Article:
Virtually co-creating a park with residents

This post is from Emma Thorpe, Planning Associate at BeFirst and a graduate of the ‘all-virtual’ Leaders Plus Round 8 (2020-21). She wanted to present something similar as her Proposal for London final assignment, but had lost her voice. She can present in autumn with another group, but asked to do a blog post as well – and are we glad she did; what an inspiring project! Everything they’ve done here is replicable, so hope you can take advantage where you work or live…

Digital engagement and Be First’s experience with community co-creation

If you work in the built environment sector, I’m sure that, like me, you will have spent many long evenings stood in a cold community hall in an effort to consult communities on proposals for development. If you were lucky enough to have anyone turn up to your events, many attendees would likely be the ‘usual suspects’, unhappy with the proposal in front of them and possibly with any proposal.

The pandemic saw many developers mirror consultation techniques of old but on a digital platform. Whilst this opened up consultation to a broader group of people, one public-sector developer grasped the pandemic as an opportunity to try and really do things differently. At the start of summer 2020, the London Borough of Barking and Dagenham, working with its regeneration vehicle Be First, ventured into its first experience of community co-creation.

Community co-creation of Phoenix Park

The Gascoigne neighbourhood in Barking is in the middle of ongoing regeneration being carried out by Be First on behalf of LB Barking & Dagenham. For many, regeneration is disruptive, with spaces and connections blocked off whilst buildings are demolished and replaced; recognising this, the borough and Be First wanted to give something back.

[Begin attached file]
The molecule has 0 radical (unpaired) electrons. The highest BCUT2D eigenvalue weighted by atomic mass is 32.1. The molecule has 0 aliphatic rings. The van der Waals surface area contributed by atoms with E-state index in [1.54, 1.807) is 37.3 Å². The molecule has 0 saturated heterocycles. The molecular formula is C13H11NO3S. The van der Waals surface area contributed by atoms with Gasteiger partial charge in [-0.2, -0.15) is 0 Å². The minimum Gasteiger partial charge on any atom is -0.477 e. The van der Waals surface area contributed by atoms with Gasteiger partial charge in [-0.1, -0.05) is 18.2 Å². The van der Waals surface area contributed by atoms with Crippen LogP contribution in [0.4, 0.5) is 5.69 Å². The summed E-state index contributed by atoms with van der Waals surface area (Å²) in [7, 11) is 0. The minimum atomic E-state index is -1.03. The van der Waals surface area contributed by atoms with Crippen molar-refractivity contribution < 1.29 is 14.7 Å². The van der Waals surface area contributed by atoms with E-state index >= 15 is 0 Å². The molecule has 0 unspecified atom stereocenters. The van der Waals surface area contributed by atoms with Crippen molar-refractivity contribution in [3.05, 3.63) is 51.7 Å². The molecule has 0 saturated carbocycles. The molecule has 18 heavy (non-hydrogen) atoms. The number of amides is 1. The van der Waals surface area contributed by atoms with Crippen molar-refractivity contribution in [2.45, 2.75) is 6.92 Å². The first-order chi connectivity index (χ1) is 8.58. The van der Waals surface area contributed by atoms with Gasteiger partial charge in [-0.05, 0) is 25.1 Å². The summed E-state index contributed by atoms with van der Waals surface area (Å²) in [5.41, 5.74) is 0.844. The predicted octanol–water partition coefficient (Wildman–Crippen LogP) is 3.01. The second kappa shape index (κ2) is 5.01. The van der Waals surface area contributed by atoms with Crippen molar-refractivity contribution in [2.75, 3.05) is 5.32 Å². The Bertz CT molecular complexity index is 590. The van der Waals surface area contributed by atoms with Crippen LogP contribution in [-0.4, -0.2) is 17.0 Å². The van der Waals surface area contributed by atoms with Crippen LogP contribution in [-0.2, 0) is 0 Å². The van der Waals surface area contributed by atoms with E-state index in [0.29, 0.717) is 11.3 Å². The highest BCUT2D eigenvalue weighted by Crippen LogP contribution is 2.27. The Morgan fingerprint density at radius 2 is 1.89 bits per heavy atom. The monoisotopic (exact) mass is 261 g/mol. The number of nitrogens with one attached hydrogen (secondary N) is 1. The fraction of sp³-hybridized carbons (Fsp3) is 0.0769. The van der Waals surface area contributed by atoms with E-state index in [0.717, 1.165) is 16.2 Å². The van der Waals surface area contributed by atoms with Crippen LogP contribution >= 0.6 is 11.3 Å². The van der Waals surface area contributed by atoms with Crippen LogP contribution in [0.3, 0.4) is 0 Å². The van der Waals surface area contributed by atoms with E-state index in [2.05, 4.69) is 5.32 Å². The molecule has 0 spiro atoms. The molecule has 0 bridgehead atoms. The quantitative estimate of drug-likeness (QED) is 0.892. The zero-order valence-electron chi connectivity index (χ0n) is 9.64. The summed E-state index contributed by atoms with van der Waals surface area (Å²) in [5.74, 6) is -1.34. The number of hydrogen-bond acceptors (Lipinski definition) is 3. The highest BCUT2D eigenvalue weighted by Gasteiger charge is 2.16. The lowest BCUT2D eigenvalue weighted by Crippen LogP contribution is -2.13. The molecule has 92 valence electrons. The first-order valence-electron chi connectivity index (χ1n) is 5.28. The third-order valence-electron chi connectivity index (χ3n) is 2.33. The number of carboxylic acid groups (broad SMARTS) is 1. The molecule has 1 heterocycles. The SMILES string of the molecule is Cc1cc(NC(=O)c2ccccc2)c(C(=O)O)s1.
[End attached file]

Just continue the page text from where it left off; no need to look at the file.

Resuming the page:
A small plot of land, sandwiched between two regeneration phases, was found and dedicated for a new temporary public space.  To bring the local community front and centre to the design of this space, Be First called for residents to join a new Gascoigne Residents’ Forum.  Throughout autumn 2020, fortnightly Zoom meetings were held with the Forum and landscape architects Fabrik to co-design this space, with the result being Phoenix Park.

The space provides a combination of play, exercise, growing and performance space. The park will operate for 3-5 years, before the site will be used to create new homes as part of the ongoing regeneration works.

The workforce and material supply has been a mix of resident and local authority volunteers, with expertise from the contractor supply chain who supervised and led on-site construction activities, for a really positive sharing of knowledge and experience between residents and tradespeople throughout.

The genesis of Phoenix Park has brought together people of different ages and backgrounds to design and deliver a space for their community. Phoenix Park now stands as a stage for a post-pandemic reconnection and there is confidence that the space will provide a lively environment for community growing, unity and activities.